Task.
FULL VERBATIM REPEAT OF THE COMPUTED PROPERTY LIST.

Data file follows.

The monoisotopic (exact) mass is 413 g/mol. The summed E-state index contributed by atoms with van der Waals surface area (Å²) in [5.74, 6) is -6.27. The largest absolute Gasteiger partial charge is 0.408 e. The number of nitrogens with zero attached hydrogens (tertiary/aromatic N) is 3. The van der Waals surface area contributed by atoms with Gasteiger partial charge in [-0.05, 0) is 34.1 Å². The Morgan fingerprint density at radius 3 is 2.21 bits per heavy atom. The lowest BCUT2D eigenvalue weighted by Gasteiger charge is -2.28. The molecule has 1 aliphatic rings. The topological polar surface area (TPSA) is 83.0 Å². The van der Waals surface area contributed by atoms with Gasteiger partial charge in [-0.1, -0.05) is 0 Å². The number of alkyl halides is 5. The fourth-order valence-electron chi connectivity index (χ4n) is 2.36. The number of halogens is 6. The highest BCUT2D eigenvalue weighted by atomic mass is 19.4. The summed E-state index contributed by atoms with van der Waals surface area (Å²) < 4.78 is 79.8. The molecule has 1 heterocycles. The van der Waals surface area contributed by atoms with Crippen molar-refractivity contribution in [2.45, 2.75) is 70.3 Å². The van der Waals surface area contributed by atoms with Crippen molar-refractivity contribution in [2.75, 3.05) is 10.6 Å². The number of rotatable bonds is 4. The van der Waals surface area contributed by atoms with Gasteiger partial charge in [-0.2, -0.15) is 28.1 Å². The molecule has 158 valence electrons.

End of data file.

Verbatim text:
The monoisotopic (exact) mass is 413 g/mol. The summed E-state index contributed by atoms with van der Waals surface area (Å²) in [5.74, 6) is -6.27. The largest absolute Gasteiger partial charge is 0.408 e. The number of nitrogens with zero attached hydrogens (tertiary/aromatic N) is 3. The van der Waals surface area contributed by atoms with Gasteiger partial charge in [-0.05, 0) is 34.1 Å². The Morgan fingerprint density at radius 3 is 2.21 bits per heavy atom. The lowest BCUT2D eigenvalue weighted by Gasteiger charge is -2.28. The molecule has 1 aliphatic rings. The topological polar surface area (TPSA) is 83.0 Å². The van der Waals surface area contributed by atoms with Gasteiger partial charge in [-0.1, -0.05) is 0 Å². The number of alkyl halides is 5. The fourth-order valence-electron chi connectivity index (χ4n) is 2.36. The number of halogens is 6. The highest BCUT2D eigenvalue weighted by atomic mass is 19.4. The summed E-state index contributed by atoms with van der Waals surface area (Å²) < 4.78 is 79.8. The molecule has 1 heterocycles. The van der Waals surface area contributed by atoms with Crippen molar-refractivity contribution in [2.45, 2.75) is 70.3 Å². The van der Waals surface area contributed by atoms with Crippen molar-refractivity contribution in [2.75, 3.05) is 10.6 Å². The number of rotatable bonds is 4. The van der Waals surface area contributed by atoms with Gasteiger partial charge in [-0.2, -0.15) is 28.1 Å². The molecule has 158 valence electrons.